Davison to retire against Australia

Canada's John Davison, who once held the record for the fastest World Cup century, will retire from international cricket after his side's final match against Australia.

Davison, born in Canada but brought up in Australia, smashed the then fastest hundred in the tournament's history in 2003, off just 67 balls, including six sixes and seven fours, against the West Indies at Centurion.

"I suppose it's pretty fitting it's against Australia," 40-year-old Davison said of his final international match on Wednesday.

"I've lived all my life there, never quite good enough to get a game for them but it will be a great experience to play against them.

"There are some guys in their team I have had a fair bit to do with, both playing against and coaching so it would be nice to have a good showing," added Davison, now a coach at Australia's Centre of Excellence in Brisbane.

Australia's Matthew Hayden broke Davison's record at the 2007 World Cup and it was broken again at the ongoing tournament by Ireland's Kevin O'Brien, who reached three figures off just 50 balls against England.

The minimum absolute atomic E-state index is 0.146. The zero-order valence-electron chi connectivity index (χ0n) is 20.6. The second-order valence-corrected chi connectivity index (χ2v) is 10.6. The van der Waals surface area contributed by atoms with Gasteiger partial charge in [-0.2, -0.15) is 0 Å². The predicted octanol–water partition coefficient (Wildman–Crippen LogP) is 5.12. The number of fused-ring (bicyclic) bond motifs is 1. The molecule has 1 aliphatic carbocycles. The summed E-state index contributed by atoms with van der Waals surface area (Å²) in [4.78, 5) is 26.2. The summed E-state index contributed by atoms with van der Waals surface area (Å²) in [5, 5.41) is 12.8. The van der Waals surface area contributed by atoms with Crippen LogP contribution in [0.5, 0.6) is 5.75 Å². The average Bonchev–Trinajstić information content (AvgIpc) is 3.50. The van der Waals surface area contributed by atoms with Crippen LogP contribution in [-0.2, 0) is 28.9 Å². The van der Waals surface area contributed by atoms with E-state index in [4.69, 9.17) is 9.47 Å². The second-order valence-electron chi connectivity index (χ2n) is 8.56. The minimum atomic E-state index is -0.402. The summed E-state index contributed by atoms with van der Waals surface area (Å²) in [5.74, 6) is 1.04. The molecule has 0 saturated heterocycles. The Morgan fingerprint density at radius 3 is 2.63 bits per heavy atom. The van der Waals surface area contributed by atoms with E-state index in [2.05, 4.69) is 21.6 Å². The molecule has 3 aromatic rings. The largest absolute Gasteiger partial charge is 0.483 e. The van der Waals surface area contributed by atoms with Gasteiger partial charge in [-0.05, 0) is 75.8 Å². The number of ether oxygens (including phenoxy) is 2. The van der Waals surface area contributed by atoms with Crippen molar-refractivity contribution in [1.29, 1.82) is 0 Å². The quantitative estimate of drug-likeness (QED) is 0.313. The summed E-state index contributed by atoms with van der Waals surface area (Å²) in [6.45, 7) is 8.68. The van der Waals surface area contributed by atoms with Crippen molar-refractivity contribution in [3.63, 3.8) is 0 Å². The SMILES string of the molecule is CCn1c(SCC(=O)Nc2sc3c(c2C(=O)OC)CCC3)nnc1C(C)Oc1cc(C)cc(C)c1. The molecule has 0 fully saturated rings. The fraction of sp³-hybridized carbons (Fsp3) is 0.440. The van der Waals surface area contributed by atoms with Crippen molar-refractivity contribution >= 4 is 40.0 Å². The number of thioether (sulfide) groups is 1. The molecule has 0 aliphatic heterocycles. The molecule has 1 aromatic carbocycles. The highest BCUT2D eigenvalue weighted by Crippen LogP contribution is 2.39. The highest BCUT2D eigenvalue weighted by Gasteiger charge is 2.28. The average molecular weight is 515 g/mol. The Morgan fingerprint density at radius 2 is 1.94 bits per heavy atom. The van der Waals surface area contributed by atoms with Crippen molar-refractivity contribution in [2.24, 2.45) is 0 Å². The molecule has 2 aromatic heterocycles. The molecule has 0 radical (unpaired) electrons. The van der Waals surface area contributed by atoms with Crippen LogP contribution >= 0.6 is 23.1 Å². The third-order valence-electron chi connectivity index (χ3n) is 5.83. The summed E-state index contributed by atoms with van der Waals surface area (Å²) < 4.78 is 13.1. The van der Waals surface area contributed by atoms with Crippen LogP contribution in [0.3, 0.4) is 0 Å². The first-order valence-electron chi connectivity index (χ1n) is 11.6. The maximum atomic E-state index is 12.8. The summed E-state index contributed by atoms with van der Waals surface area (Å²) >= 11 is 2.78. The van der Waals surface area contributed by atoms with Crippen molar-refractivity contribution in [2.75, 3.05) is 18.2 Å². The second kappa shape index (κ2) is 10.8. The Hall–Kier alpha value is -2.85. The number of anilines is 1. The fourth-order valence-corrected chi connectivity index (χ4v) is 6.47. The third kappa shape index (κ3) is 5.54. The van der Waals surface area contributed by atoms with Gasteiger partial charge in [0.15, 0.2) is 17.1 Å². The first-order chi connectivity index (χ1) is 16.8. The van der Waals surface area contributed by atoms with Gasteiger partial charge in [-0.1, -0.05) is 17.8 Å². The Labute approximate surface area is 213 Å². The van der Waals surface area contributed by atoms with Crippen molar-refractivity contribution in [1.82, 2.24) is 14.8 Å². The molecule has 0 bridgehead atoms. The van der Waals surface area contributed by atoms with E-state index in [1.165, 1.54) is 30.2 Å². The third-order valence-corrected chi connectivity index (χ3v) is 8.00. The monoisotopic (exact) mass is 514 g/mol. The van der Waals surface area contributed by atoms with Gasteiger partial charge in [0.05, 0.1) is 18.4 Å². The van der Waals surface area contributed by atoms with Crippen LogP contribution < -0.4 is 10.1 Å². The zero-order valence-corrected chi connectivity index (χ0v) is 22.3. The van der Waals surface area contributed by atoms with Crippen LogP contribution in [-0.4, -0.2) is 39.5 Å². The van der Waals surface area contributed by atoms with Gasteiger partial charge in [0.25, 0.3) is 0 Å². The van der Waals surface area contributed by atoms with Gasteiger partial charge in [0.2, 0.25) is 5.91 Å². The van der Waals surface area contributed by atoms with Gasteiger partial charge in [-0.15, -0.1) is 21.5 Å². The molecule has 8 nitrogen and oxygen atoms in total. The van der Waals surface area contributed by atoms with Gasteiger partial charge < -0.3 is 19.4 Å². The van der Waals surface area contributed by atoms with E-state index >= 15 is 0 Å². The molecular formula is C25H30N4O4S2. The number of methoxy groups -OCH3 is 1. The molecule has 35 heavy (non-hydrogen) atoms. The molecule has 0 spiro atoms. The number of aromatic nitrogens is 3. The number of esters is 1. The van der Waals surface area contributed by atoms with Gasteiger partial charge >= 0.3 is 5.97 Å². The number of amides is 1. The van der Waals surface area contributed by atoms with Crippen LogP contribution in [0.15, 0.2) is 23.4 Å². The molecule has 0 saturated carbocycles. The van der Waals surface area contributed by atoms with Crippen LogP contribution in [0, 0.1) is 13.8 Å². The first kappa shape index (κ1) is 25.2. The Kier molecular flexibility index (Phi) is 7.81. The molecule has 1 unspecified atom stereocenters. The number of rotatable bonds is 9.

What made Davison's record-breaking innings in 2003 all the more remarkable was that he made his name with state sides Victoria and South Australia as an off-spinner.

"I was hitting it a lot better than I am now," joked Davison as he recalled his whirlwind century. "It was a fantastic wicket, the ball wasn't swinging and I was able to hit through the line of the ball.

"It was just one of those days where everything I tried came off, so hopefully there's one more innings like that left in me."

Wednesday's match is also set to see Davison being in the unusual position of playing against two players he's coached in Australia spinners Jason Krejza and Steven Smith.

"I'm really looking forward to that experience," Davison said. "If I can manage to stay out in the middle for a while, and face some balls from them, I can't imagine a better place for a coach to give feedback from."

Australia captain Ricky Ponting said he had many memories of Davison.

"We were at the academy together in an intake in 1991," said Ponting.

"We had a few overseas tours as part of that academy and we played with and against each other for quite a period of time through different state competitions back home. 

Ponting added: "He's got some great memories now out of World Cup cricket, playing with Canada, that he probably never thought he would have.

"At one stage to have the fastest World Cup hundred ever is a great achievement for him.
He'll be able to look back at the end of his career and look at some pretty good memories."

Davison has had a poor World Cup, scoring just 19 runs in four innings.

Wednesday's game will be his 32nd ODI. He has scored 785 runs with five fifties and a century.

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